When we travel, the bride can spot a power plant from 10 miles away. As a metallurgical engineer, she works on fossil (coal and gas) plants. Generally, the food at these plants is not all that great. Boiler 9 is an exceptional exception.
Located on the north shore of Lady Bird Lake and comfortably snuggled into present-day downtown, the Seaholm Power Plant was built in 1951, a bit late for its Art Moderne architecture, but its lack of hipness then saved it from the wrecking ball. About five years ago, the redeveloped space opened to offices and restaurants, including Boiler 9.
A restaurant in the boiler bay of an old art moderne power plant? The bride and I could barely contain ourselves.
The space is glorious: towering stacks washed in colored light, pipes galore, an authentic steam-punk aesthetic, and the calm lines of Art Moderne. Thankfully, Boiler 9 doesn’t use its gobsmacking location as an excuse to serve sub-par chow.
We didn’t make reservations for our first visit several years ago. “Would it be OK if we sat you at the chef’s bar?” The bride responded: “Don’t throw me in the briar patch!” We thoroughly enjoyed the food and discussions with the chef and have been big fans since.
Boiler 9 serves a range of food from brunch on the weekend to chef’d up bar food to elegant dinner plates all complemented with mixology from behind the bar. On a recent visit, we started with our old favorites beer bread (BBQ salt, smoked beef fat butter, and IPA beer jam; $7) and blue cheese stuffed dates (with bacon jam and hot sauce; $9). The beer bread is savory and delightful and could be served as breakfast, appetizer, or dessert. The dates are transcendental self-contained orgasmic flavor bombs.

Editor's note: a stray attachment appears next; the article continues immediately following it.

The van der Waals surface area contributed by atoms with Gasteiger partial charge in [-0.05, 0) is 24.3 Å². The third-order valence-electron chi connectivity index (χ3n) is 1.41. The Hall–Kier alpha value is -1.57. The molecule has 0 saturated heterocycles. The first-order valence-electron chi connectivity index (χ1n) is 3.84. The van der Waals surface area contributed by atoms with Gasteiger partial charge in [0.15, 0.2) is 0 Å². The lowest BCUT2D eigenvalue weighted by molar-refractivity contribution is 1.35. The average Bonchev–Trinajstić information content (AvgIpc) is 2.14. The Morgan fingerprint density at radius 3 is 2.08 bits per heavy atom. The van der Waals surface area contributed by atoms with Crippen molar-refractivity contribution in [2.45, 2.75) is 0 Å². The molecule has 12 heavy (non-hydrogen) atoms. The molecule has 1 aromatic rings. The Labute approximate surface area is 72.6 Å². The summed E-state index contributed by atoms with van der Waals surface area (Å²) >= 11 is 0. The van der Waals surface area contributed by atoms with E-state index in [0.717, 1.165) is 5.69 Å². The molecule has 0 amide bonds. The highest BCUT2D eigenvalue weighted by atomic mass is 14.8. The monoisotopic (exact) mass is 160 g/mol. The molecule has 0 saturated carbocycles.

After a quick post-co-date-al smoke(1), we brunched with the green chile pork enchilada stack (sunny side egg, salsa verde, avocado, queso fresca, pickled red onion, and cilantro; $14) and the smoked mushroom carbonara (bucatini pasta, arugula, Parmesan, shaved mushroom, fresh egg yolk, and pink peppercorn; $24), both rather fantastic. The enchilada stack was really a tostada stack (I believe they use ‘stack’ because of New Mexico’s penchant for flat enchiladas); regardless, the dish was magic conjured from basic ingredients.
The 9 serves up a decent burger and offers a variety of salads, sandwiches, seafood, and pasta and has a “from the grill” menu where you can order chicken, pork chops, and various steaks. Boiler 9 also hosts the Deck Nine Observatory Bar up above and The Boiler Room down below (in, you guessed it, an actual boiler room!).
The menu swings wide from bar food to high-end dining, which can be a risk for a restaurant, but it makes sense for this formerly blue collar (a Miller High Life Pony for $2 is on the menu) now aspirational (bottle of French Burgundy for $225) location.
The power plant is close to the lake, and the playspace nearby is often bustling with activity, especially since several high-rises, the Trader Joe’s, and the new Central Library opened up. Boiler 9 would be great for power lunches (get it? Power lunches? nevermind…), steamy dates, and electrifying experiences with out-of-town guests. Despite all the photos below, we haven’t tried everything on the menu, but everything we’ve tried has been memorably good.
web&where: interwebs; 800 west cesar chavez street; menus; reservations
what’s the deal? chef’d up chow and drink in an old power plant; table-side and bar service
overall: **** (food***; drink;***; atmosphere****; service***; instagrammability****)
does it scramble? If there’s anything left over!
– meh [think twice]
* OK [it’ll get the job done]
** good [solid neighborhood joint]
*** damn good [we’ll definitely be back]
**** yippity-yikes that was amazeballs [fantastic; one of the best]
***** holy sh!t [transcendental; best of the best]
(1) Actually, we don’t smoke, but those dates make you want to.